The U.S. Equal Employment Opportunity Commission (EEOC) announced last Friday that it was withdrawing two proposed rules regarding the incentives employers can provide their employees as part of a wellness program without violating the Americans with Disabilities Act (ADA) or Genetic Information Nondiscrimination Act (GINA). Originally, the proposed rules had stated that, for the most part, employers could offer only “de minimis” incentives for employees participating in a wellness program—incentives that potentially could apply to employees receiving a coronavirus (COVID-19) vaccine. With the withdrawal of those rules, employers have little guidance in terms of what incentives, if any, they may offer employees.
How We Got Here
We previously explained1 the genesis of the proposed ADA and GINA rules, which the EEOC issued on 7 January 2021. Briefly, those proposed rules were promulgated to fill the void left by a set of earlier rules that the EEOC had withdrawn in 2018 in response to a court order.2 The January 2021 proposed rules generally allowed employers to offer employees only de minimis incentives (e.g., a water bottle or gift card of modest value) for participating in a wellness program. However, if the incentive was in connection with a health-contingent insurance plan, employers could offer employees an incentive of up to 30 percent of the total cost of coverage.
While the January 2021 proposed rules attempted to provide some guidance regarding the permissible scope of incentives, a number of employers sought further clarity as to what “de minimis” meant in this context. In particular, employers wanted to know what incentives they could offer to encourage their employees to receive a COVID-19 vaccination without violating the ADA or GINA. In fact, on 1 February 2021, a coalition of 41 business groups, including the U.S. Chamber of Commerce, sent a letter to the EEOC requesting that it “quickly issue guidance clarifying the extent to which employers may offer employees incentives to vaccinate without running afoul of the Americans With Disabilities Act and other laws.” The letter further urged the EEOC to define the scope of a permissible incentive “as broadly as possible.”
Because the January 2021 proposed rules were never finalized, by definition they were subject to revision or withdrawal. But what caused the proposed rules’ immediate demise was the fact that they were not published in the Federal Register by the time of President Biden’s inauguration—a 20 January 2021 White House Memorandum by and large required all executive departments and agencies to immediately withdraw any proposed rules that had not yet been published in the Federal Register. Accordingly, on 12 February 2021, the EEOC formally withdrew the January 2021 rules and removed them from its website.3 The EEOC’s next steps are “under consideration.”
WHAT INCENTIVES EMPLOYERS MAY OFFER NOW
With the EEOC’s withdrawal of the January 2021 proposed rules, employers are in the same position that they have been in since 2018, when the previous rules were withdrawn: a position under which there is little regulatory guidance. Meanwhile, the pandemic continues, and as vaccine distribution expands to more and more essential industries, employers must decide whether and how to incentivize their employees to receive vaccinations.
Even while the proposed rules were pending, many employers forged ahead in offering incentives, which ranged in scope from paid time off to cash payments to employees who received vaccinations. However, in the face of legal uncertainty, many employers are still grappling with developing an incentive program that complies with applicable anti-discrimination laws. In the absence of specific guidance from the EEOC, if employers offer a vaccine incentive, they must be mindful of employees who cannot receive a COVID-19 vaccination because of religious beliefs or other medical conditions. Specifically, the ADA requires employers to provide reasonable accommodations so that employees with disabilities can enjoy the same “benefits and privileges of employment” as similarly situated employees without disabilities.4 Title VII of the Civil Rights Act of 1964 requires similar accommodations for employees’ religious practices.5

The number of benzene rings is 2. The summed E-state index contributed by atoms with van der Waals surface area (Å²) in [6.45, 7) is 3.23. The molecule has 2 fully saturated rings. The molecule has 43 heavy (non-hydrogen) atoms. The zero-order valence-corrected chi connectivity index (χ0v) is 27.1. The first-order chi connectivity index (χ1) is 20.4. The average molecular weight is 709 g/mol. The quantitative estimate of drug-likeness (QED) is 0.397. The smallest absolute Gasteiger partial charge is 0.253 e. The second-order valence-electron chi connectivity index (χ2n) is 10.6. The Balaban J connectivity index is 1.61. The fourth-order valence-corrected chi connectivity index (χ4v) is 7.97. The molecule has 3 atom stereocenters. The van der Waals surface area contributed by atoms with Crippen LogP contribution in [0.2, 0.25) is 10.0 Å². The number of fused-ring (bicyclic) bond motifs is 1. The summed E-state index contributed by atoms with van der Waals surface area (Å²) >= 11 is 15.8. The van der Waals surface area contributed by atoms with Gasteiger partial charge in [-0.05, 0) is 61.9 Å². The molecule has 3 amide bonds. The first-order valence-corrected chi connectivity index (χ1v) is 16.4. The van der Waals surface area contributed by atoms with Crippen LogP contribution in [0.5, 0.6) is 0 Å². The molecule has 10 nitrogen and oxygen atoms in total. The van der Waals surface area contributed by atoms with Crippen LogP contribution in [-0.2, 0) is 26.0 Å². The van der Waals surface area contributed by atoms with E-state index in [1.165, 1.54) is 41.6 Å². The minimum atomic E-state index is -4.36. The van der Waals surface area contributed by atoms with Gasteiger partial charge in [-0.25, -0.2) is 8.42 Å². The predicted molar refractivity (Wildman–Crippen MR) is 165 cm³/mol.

Just as employers wishing to mandate vaccinations for their workforce must make reasonable accommodations for employees having religious or disability-based objections (a topic covered in an earlier alert6), so too should employers make appropriate accommodations for employees who cannot earn the vaccination incentive. For example, employees who cannot get the vaccine might be asked to watch a COVID-19 safety video or attend a COVID-19 class in order to obtain the same incentive that vaccinated employees receive.
Of course, in addition to the legal ramifications, employers may want to consider the business and cultural implications of offering vaccination incentives. For example, the financial risk of paying employees for getting vaccinated may be weighed against the possible increase in employee morale and customers’ perception of a safe environment that broad vaccination of the workforce might obtain. Additionally, while an incentive might persuade an otherwise ambivalent employee to get vaccinated, it could also create the impression that the employer is trying to pay off its employees to do something that is unsafe. As a consequence, some employers may determine that, in lieu of an incentive program, they will simply encourage employees to get vaccinated by providing access to information from reliable sources, such as the Centers for Disease Control and Prevention and state and local health agencies, about the advisability of receiving the COVID-19 vaccine.